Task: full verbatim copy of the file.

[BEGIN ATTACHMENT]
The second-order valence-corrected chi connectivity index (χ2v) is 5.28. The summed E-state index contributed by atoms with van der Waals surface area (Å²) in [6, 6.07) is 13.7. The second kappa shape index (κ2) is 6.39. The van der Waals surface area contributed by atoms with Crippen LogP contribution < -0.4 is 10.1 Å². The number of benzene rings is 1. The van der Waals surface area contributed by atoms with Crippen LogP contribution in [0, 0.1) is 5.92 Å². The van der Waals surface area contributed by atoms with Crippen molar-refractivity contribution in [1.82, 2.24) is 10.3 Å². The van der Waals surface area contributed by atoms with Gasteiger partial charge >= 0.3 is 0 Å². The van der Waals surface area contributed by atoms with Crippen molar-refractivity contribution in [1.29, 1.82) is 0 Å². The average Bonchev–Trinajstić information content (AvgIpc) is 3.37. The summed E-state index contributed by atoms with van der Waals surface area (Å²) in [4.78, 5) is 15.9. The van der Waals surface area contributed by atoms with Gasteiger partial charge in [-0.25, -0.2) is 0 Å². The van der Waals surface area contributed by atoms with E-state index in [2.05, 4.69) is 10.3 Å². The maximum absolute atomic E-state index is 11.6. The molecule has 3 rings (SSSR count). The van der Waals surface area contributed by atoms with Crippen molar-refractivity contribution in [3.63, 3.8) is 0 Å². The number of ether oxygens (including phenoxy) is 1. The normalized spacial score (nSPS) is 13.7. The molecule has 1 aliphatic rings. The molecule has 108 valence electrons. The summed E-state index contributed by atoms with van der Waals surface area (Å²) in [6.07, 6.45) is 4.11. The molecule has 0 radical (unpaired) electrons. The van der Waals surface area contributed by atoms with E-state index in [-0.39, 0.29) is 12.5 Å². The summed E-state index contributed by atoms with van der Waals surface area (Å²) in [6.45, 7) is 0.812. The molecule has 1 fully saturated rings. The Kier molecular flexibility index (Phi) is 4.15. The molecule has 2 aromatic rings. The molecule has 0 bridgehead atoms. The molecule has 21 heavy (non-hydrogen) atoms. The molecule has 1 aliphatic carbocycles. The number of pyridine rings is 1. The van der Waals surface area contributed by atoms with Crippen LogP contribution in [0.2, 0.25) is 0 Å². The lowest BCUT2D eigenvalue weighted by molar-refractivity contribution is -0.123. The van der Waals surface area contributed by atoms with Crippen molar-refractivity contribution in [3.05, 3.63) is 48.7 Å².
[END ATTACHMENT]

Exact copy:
The second-order valence-corrected chi connectivity index (χ2v) is 5.28. The summed E-state index contributed by atoms with van der Waals surface area (Å²) in [6, 6.07) is 13.7. The second kappa shape index (κ2) is 6.39. The van der Waals surface area contributed by atoms with Crippen LogP contribution < -0.4 is 10.1 Å². The number of benzene rings is 1. The van der Waals surface area contributed by atoms with Crippen LogP contribution in [0, 0.1) is 5.92 Å². The van der Waals surface area contributed by atoms with Crippen molar-refractivity contribution in [1.82, 2.24) is 10.3 Å². The van der Waals surface area contributed by atoms with Gasteiger partial charge >= 0.3 is 0 Å². The van der Waals surface area contributed by atoms with Crippen molar-refractivity contribution in [1.29, 1.82) is 0 Å². The average Bonchev–Trinajstić information content (AvgIpc) is 3.37. The summed E-state index contributed by atoms with van der Waals surface area (Å²) in [4.78, 5) is 15.9. The van der Waals surface area contributed by atoms with Gasteiger partial charge in [-0.25, -0.2) is 0 Å². The van der Waals surface area contributed by atoms with E-state index in [2.05, 4.69) is 10.3 Å². The maximum absolute atomic E-state index is 11.6. The molecule has 3 rings (SSSR count). The van der Waals surface area contributed by atoms with Crippen molar-refractivity contribution in [3.63, 3.8) is 0 Å². The number of ether oxygens (including phenoxy) is 1. The normalized spacial score (nSPS) is 13.7. The molecule has 1 aliphatic rings. The molecule has 108 valence electrons. The summed E-state index contributed by atoms with van der Waals surface area (Å²) in [6.07, 6.45) is 4.11. The molecule has 0 radical (unpaired) electrons. The van der Waals surface area contributed by atoms with E-state index in [-0.39, 0.29) is 12.5 Å². The summed E-state index contributed by atoms with van der Waals surface area (Å²) in [6.45, 7) is 0.812. The molecule has 1 fully saturated rings. The Kier molecular flexibility index (Phi) is 4.15. The molecule has 2 aromatic rings. The molecule has 0 bridgehead atoms. The molecule has 21 heavy (non-hydrogen) atoms. The molecule has 1 aliphatic carbocycles. The number of pyridine rings is 1. The van der Waals surface area contributed by atoms with Crippen LogP contribution in [0.2, 0.25) is 0 Å². The lowest BCUT2D eigenvalue weighted by molar-refractivity contribution is -0.123. The van der Waals surface area contributed by atoms with Crippen molar-refractivity contribution in [3.05, 3.63) is 48.7 Å².